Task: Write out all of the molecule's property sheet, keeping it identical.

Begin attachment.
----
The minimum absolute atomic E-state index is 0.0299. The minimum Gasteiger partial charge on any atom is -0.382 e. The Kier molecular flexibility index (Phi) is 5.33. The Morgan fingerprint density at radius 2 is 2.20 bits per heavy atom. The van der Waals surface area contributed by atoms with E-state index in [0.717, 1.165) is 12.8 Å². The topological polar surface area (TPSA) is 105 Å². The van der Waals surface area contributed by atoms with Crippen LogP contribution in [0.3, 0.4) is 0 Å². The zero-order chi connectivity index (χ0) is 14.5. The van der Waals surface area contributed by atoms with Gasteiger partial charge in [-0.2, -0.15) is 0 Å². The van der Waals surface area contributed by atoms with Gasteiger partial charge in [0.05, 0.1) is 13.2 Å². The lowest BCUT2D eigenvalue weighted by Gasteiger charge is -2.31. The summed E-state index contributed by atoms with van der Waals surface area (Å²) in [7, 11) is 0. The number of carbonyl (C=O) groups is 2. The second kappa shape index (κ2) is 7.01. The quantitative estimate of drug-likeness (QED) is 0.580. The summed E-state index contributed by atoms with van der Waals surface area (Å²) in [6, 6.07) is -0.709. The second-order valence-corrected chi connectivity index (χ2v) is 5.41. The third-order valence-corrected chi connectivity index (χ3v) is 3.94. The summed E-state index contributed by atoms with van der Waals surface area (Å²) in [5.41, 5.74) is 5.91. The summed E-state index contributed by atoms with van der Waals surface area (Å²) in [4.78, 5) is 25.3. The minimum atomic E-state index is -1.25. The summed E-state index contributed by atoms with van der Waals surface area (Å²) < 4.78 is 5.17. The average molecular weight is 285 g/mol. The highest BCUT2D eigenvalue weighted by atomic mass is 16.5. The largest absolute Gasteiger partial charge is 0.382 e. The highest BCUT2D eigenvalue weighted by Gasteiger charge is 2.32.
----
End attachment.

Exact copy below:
The minimum absolute atomic E-state index is 0.0299. The minimum Gasteiger partial charge on any atom is -0.382 e. The Kier molecular flexibility index (Phi) is 5.33. The Morgan fingerprint density at radius 2 is 2.20 bits per heavy atom. The van der Waals surface area contributed by atoms with E-state index in [0.717, 1.165) is 12.8 Å². The topological polar surface area (TPSA) is 105 Å². The van der Waals surface area contributed by atoms with Crippen LogP contribution in [0.3, 0.4) is 0 Å². The zero-order chi connectivity index (χ0) is 14.5. The van der Waals surface area contributed by atoms with Gasteiger partial charge in [-0.2, -0.15) is 0 Å². The van der Waals surface area contributed by atoms with Gasteiger partial charge in [0.05, 0.1) is 13.2 Å². The lowest BCUT2D eigenvalue weighted by Gasteiger charge is -2.31. The summed E-state index contributed by atoms with van der Waals surface area (Å²) in [7, 11) is 0. The number of carbonyl (C=O) groups is 2. The second kappa shape index (κ2) is 7.01. The quantitative estimate of drug-likeness (QED) is 0.580. The summed E-state index contributed by atoms with van der Waals surface area (Å²) in [6, 6.07) is -0.709. The second-order valence-corrected chi connectivity index (χ2v) is 5.41. The third-order valence-corrected chi connectivity index (χ3v) is 3.94. The summed E-state index contributed by atoms with van der Waals surface area (Å²) in [5.41, 5.74) is 5.91. The summed E-state index contributed by atoms with van der Waals surface area (Å²) in [4.78, 5) is 25.3. The minimum atomic E-state index is -1.25. The summed E-state index contributed by atoms with van der Waals surface area (Å²) < 4.78 is 5.17. The average molecular weight is 285 g/mol. The highest BCUT2D eigenvalue weighted by atomic mass is 16.5. The largest absolute Gasteiger partial charge is 0.382 e. The highest BCUT2D eigenvalue weighted by Gasteiger charge is 2.32.